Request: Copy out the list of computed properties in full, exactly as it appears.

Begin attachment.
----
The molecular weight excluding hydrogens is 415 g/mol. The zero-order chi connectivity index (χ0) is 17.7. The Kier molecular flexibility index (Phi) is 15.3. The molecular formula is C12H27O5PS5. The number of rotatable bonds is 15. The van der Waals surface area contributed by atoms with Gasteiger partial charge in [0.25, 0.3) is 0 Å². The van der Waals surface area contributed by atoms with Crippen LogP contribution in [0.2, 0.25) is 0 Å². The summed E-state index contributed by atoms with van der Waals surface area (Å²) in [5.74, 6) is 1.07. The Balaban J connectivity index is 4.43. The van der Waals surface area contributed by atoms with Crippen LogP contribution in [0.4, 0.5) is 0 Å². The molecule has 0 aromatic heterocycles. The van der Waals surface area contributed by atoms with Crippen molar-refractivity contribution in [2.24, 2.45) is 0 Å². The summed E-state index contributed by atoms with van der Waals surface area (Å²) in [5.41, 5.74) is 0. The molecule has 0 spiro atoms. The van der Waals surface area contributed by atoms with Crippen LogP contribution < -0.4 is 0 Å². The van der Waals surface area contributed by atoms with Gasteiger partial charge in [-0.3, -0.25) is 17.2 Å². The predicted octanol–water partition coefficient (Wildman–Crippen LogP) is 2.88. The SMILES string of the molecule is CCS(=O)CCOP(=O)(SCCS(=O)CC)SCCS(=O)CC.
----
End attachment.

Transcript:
The molecular weight excluding hydrogens is 415 g/mol. The zero-order chi connectivity index (χ0) is 17.7. The Kier molecular flexibility index (Phi) is 15.3. The molecular formula is C12H27O5PS5. The number of rotatable bonds is 15. The van der Waals surface area contributed by atoms with Gasteiger partial charge in [0.25, 0.3) is 0 Å². The van der Waals surface area contributed by atoms with Crippen LogP contribution in [0.2, 0.25) is 0 Å². The summed E-state index contributed by atoms with van der Waals surface area (Å²) in [5.74, 6) is 1.07. The Balaban J connectivity index is 4.43. The van der Waals surface area contributed by atoms with Crippen LogP contribution in [0.4, 0.5) is 0 Å². The molecule has 0 aromatic heterocycles. The van der Waals surface area contributed by atoms with Crippen molar-refractivity contribution in [2.24, 2.45) is 0 Å². The summed E-state index contributed by atoms with van der Waals surface area (Å²) in [5.41, 5.74) is 0. The molecule has 0 spiro atoms. The van der Waals surface area contributed by atoms with Crippen LogP contribution < -0.4 is 0 Å². The van der Waals surface area contributed by atoms with Gasteiger partial charge in [-0.3, -0.25) is 17.2 Å². The predicted octanol–water partition coefficient (Wildman–Crippen LogP) is 2.88. The SMILES string of the molecule is CCS(=O)CCOP(=O)(SCCS(=O)CC)SCCS(=O)CC.